The Golden Ring of Moments

31 Dec

I know I promised another installment in the “How Creative People Think” series but…

Well, I don’t want to do that today. Yes, I know that is a horrible excuse. I apologize. But what I am writing today I feel is even more important! Gasp you say, more important then delving into the creative mind and discover its mysteries while simultaneously gaining evidence that will finally allow Alex to be committed to a physc ward?

Yes. Much more important. Today I’m talking about the essential Moments that must must must occur in a novel. Theses moments are what you keep you up under the covers fingering through pages by cell phone light long into the early morning hours. I’m talking about making THAT book. You know the one I’m talking about. The one that went by so fast you barely had time to inhale all the words, the one you read so quickly when you closed the cover you felt breathless and at a loss by the fact that you were staring at its back cover.


To start THAT book you have to have a hook. That first line that makes the fish bite. That little piece of food on the end better be some prime rib or New York strip. That’s what makes them bite and hooks them onto the line, ready for the reeling! 


Some where in the first twenty to fifty pages the reader has to make a connection with the character something that makes them root for them. You have to make the character interesting  but the reader doesn’t root for them just because they are too cool for school, they only begin to root for a character when they have empathy for them or when they have gotten themselves into a pickle.


This is the most important moment in the story. It is your first plot point, and more often or not the point where the reader decides if they really want to continue reading. This change has to be big. Something unexpected and completely uncalled for. This is the Catalyst of the story where the character is thrown into action. This ones the game changer. The moment where readers now feel they have to see how this ends!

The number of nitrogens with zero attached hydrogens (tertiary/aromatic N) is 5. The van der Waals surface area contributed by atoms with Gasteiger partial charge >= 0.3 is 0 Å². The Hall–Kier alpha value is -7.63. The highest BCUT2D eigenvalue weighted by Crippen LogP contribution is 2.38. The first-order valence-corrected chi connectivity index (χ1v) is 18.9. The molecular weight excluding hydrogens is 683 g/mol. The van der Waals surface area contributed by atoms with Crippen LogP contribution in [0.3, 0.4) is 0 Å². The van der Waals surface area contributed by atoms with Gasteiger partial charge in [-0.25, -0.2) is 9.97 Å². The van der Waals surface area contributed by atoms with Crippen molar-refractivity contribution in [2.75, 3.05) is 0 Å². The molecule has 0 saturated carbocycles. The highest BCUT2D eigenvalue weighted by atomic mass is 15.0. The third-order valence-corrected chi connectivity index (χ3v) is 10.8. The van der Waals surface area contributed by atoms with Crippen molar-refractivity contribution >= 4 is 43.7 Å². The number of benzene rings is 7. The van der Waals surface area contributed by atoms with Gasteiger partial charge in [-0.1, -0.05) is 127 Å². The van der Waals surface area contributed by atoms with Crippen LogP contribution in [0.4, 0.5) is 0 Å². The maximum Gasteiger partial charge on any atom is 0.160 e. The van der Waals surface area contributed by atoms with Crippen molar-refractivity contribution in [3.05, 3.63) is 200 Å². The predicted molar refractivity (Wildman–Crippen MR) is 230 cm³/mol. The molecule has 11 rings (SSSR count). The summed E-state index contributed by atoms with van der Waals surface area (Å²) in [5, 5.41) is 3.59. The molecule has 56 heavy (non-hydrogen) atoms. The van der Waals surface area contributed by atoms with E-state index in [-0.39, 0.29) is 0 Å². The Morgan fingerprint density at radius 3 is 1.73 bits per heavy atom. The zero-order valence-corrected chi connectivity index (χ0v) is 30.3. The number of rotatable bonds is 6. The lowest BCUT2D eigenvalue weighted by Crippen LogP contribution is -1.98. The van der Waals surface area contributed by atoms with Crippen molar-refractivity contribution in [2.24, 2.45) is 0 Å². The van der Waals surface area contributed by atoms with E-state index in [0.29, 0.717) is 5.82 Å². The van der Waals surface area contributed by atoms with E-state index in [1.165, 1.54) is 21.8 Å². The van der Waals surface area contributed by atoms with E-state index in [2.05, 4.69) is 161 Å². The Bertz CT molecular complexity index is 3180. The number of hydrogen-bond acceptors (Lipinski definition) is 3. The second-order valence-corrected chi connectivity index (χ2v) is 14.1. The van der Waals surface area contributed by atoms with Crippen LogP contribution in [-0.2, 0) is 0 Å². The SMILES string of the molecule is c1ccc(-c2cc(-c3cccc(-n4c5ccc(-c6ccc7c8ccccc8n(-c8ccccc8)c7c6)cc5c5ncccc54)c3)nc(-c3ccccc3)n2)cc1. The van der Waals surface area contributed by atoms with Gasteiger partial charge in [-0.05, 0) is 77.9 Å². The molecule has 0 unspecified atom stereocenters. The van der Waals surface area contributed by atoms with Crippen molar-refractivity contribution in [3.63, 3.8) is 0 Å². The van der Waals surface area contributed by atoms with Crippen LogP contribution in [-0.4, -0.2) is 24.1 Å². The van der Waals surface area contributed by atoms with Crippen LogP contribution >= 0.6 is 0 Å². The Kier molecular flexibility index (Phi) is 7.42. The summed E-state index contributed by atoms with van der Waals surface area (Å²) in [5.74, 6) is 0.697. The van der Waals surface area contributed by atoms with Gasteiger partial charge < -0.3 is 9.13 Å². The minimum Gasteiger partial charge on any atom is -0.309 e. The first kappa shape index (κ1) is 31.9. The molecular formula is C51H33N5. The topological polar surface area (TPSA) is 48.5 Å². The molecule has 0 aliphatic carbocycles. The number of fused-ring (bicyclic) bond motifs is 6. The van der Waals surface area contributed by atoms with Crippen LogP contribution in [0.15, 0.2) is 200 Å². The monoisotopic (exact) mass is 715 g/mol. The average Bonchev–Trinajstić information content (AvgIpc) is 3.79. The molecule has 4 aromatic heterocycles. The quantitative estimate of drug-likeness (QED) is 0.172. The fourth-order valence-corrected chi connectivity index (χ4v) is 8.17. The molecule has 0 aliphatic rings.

After everything has changed you must have your character react. This reaction swings the story into full force but you need to keep the moment going. So your next plot point is called the pinch point. The moment where the antagonist appears strikes fear into your character or brings on a reality. This moment “raises the stakes” and reminds the reader of what stands in the protagonist way at this juncture.


This is the moment when the curtain parts and the reader, the protagonist, or both discover something previously unknown. At the mid point something BIG needs to be revealed. Something that brings a previously unknown element into the story. This like the “Then Everything Changed Moment” is another huge game changer.


This is the point where you pull the rug right out from under your characters precious little feet. BAM! They are down and it looks like they are out for the count. They have conquered their inner turmoil and/or outer foes but the antagonist is one tuff cookie and it looks like your good ol’ boy (or girl) is done for good. Right now the Hero’s outcome should not be looking rosy. It should be looking dark. VERY DARK.